On a recent visit to the S.P.C.A (much, much more about that in posts to come), I noticed quite a few of the poor pups up for adoption had “heartworm positive” stamped on their information sheet. As I heard other prospective parents inquiring just what that meant for them and their future furbaby, I realized that – despite being the dog expert that I am – I knew relatively little about this common ailment in dogs.
Heartworm (or Dirofilaria immitis if we are going to get scientific about it) is a parasite that spreads through mosquito bites. The insane thing is…the baby heartworms (microfilariae) cannot grow up to be adult heartworms without passing through a mosquito. In other words – it doesn’t spread directly from dog to cat or cat to cat…there must be a mosquito buzzing between the two to spread the parasite. Ironically, once they are finished incubating inside the mosquito and are transmitted to the host, they reside in the pulmonary arterial system (or “around the lungs” for those of us who didn’t do so well in anatomy & physiology class.) So heartworms actually end up affecting lungs more often than the heart.
One of the scariest things about heartworm is it is virtually impossible to detect without a blood test. As the worms grow and spread inside the poor animal, they will begin to crowd the heart and lungs and most dogs will develop a cough. Dogs will become lethargic – not being able to exercise and play like normal. Left untreated, heartworms are almost always lethal.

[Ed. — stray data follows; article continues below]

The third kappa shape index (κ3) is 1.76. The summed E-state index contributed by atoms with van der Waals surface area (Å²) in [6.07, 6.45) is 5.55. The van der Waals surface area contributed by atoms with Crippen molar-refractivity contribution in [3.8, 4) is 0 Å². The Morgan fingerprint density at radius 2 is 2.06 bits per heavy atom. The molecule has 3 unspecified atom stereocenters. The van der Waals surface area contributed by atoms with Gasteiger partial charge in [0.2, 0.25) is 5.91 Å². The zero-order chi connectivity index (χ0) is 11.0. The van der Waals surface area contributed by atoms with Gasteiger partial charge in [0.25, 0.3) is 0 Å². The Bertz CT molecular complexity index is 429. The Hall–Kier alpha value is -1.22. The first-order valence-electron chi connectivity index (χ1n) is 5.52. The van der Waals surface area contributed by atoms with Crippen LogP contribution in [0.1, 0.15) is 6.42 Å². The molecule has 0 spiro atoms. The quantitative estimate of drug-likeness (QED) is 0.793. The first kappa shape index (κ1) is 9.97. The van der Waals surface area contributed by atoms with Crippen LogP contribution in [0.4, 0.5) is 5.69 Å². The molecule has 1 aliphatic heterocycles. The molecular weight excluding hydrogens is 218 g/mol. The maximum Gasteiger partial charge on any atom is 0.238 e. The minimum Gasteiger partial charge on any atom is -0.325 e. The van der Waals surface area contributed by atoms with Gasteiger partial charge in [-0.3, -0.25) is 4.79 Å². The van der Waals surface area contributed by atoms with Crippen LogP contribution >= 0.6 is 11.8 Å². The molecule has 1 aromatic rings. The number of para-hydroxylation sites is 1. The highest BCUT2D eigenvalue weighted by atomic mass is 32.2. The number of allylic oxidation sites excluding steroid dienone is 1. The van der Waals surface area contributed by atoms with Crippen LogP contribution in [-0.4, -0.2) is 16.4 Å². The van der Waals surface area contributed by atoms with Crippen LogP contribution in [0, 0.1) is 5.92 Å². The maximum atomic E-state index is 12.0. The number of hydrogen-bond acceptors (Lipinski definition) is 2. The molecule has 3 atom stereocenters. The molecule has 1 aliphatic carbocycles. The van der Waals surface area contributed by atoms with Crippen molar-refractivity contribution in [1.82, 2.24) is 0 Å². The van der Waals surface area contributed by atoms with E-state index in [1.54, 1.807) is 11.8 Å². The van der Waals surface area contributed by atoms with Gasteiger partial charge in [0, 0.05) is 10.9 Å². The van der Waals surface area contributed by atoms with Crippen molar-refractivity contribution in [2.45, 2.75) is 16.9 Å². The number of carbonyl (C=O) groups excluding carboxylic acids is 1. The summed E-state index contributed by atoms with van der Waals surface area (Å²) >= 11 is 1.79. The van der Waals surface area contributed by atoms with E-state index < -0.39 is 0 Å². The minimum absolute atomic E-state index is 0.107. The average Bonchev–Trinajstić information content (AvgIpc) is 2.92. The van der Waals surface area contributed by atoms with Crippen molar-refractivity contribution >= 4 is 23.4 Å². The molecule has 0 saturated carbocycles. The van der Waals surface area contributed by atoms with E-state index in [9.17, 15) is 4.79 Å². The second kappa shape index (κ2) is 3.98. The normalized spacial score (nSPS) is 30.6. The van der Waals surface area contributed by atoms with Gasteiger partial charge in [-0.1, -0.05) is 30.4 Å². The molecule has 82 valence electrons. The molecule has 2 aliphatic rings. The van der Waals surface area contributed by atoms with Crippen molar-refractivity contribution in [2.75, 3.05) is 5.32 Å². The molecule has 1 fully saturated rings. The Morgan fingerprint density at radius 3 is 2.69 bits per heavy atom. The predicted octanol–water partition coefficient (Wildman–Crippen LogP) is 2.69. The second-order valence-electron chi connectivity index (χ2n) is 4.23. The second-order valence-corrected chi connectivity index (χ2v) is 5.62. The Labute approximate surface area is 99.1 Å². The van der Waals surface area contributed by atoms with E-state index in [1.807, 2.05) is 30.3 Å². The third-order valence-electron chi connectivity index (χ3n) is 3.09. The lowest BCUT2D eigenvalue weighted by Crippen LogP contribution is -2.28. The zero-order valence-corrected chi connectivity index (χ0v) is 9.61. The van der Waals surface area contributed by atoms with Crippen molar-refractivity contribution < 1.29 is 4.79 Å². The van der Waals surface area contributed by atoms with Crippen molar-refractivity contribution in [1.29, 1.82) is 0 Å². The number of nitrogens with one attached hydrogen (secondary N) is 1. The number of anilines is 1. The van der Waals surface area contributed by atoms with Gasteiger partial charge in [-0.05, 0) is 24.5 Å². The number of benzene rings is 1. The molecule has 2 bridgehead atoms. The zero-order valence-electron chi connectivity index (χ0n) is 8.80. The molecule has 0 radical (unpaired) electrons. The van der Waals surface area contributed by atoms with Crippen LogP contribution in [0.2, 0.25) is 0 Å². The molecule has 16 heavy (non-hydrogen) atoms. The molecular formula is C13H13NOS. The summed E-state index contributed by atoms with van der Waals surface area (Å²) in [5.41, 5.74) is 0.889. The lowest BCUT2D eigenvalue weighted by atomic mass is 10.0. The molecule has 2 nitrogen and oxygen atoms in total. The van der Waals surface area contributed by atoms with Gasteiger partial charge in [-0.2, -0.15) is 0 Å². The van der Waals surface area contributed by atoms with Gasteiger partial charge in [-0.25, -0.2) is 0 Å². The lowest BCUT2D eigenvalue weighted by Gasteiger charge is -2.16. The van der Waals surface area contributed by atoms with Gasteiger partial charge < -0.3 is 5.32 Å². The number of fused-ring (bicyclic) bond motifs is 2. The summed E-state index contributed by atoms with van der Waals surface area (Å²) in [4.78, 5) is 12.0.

Heartworm is less common, but not unheard of, it cats. Symptoms of the parasite in kitties are the similar to dogs (lethargy) along with loss of appetite, weight loss, vomiting, and diarrhea. There is no treatment for heartworm for cats in the United States, but somehow cats seem to be able to rid themselves of in infection on their own.
Treatment for dogs is a drug, adulticide. This is an “organic arsenical compound” that is administered through a series of injections and commonly requires hospitalization.
As we all know, preventing heartworms are a lot easier (and WAY cheaper) than treating them. While some people think that it’s ok to sporadically administer preventative pills (thinking mosquitos don’t buzz around in the cold) or skip the pills all together (thinking they are in a “safe zone”) – this just isn’t the way to go. Why take a risk with your beloved pooch? Plus those pills prevent a lot more than just heartowrm…they help keep other intestinal parasites away. AND – here is the gross part – those intestinal parasites can easily infect people. (3 to 6 million peeps every year – yuck!) There is your motivation right there!
The good news? (As if there is any when you are talking about disgusting worms living inside adorable pooches!) The S.P.C.A. has already started treatment for all their pups testing heartworm positive. AND, I heard one knowledgeable volunteer lecturing, they will continue to provide treatment for their pups once they have been adopted out FREE!